New Competition: Will WordPress and Drupal Learn to Share?
Rise of Drupal and WordPress
After years of building and publishing on them, I'd love to say I knew CMS frameworks like Drupal and WordPress would be this huge. In truth they got this popular because of their great open-source communities; both of which I'm trying to participate and contribute to more. Why? Because closed platforms like SquareSpace and Adobe's content platform are rushing ahead without having to worry about backward compatibility like WordPress and Drupal does. These newer, closed systems insulate users from the backend and abstract away many of the same complexities WordPress.org and WordPress.com solved. They can push forward faster with newer, cleaner, “from-scratch” user-experiences because they don't need to maintain compatibility like "the big PHP" CMS's.
As a result, the next few years will be a challenge for WordPress and Drupal. Neither system will go away (ironically, due to their success they both have huge userbases that cause them to change slowly). But unless they adopt cleaner, faster UX and new functionality neither system will be the market-leader they are now.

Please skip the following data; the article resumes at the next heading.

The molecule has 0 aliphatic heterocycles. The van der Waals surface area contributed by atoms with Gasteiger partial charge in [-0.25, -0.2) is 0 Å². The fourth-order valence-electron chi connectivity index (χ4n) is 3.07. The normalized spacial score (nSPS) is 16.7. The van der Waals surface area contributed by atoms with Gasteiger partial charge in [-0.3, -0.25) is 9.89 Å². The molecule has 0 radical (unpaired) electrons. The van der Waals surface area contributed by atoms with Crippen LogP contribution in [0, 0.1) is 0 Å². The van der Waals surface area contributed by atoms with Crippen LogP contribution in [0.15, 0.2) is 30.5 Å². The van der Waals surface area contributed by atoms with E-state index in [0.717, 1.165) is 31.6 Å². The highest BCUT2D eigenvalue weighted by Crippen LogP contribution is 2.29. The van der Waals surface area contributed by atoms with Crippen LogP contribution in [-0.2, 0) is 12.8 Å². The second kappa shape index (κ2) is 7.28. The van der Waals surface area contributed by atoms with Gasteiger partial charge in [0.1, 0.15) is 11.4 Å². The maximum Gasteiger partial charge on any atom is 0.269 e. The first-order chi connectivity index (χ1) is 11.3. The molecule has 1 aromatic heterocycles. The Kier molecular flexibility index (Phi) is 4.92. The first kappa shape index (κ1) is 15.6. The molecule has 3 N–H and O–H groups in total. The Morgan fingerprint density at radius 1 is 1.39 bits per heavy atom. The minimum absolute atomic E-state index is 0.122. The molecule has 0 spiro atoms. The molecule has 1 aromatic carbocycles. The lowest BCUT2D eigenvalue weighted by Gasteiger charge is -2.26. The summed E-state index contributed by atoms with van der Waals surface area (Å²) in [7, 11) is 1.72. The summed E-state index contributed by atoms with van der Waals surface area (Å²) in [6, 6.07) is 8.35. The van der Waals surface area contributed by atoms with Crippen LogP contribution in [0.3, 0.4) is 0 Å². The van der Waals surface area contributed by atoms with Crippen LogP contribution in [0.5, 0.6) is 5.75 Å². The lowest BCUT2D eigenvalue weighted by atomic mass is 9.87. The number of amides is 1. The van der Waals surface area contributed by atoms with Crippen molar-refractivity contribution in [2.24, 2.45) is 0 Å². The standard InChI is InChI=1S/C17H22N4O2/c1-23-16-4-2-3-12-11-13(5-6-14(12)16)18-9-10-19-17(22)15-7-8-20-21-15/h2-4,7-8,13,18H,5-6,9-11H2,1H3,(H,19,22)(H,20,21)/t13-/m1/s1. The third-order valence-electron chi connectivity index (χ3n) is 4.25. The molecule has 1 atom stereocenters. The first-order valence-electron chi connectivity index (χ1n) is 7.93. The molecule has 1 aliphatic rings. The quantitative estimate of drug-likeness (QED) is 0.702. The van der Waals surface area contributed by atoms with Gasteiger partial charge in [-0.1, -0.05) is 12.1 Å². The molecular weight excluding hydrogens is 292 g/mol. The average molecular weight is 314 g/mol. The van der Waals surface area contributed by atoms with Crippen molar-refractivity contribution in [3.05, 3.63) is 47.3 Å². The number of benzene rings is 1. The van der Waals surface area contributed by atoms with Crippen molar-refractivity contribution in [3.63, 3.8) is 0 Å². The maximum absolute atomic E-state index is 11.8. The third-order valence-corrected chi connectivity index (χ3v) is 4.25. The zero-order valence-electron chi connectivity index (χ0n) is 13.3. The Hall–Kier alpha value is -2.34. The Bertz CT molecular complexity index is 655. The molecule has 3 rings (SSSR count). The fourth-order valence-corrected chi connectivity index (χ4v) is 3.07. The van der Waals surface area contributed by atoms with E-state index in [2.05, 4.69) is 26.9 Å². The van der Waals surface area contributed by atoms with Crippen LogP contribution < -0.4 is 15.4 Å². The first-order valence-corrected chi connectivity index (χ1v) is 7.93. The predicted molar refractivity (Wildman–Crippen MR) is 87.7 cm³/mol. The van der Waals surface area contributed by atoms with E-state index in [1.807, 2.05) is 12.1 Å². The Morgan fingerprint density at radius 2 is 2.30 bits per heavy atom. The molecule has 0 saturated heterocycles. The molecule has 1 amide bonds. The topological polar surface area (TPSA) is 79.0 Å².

How Do They Stay Ahead?
I think the communities and companies leading both projects know this. Acquia and Drupal are trying to change this in Drupal 8 with their Spark UX initiative. WordPress has embraced their core contributors and may be seeing incredibly fast development coming as they enable & inspire a huge new community.
Few people work in both WordPress and Drupal. That's largely because there are huge differences in both, but despite those differences both are GPL'd PHP code. Personally, I'd like to see the two systems embrace their differences and learn from each other. Both communities and platforms could be vastly stronger with more fluid cooperation and sharing. Open-source is great, but so is competition. Let's see if they can use both to stay ahead.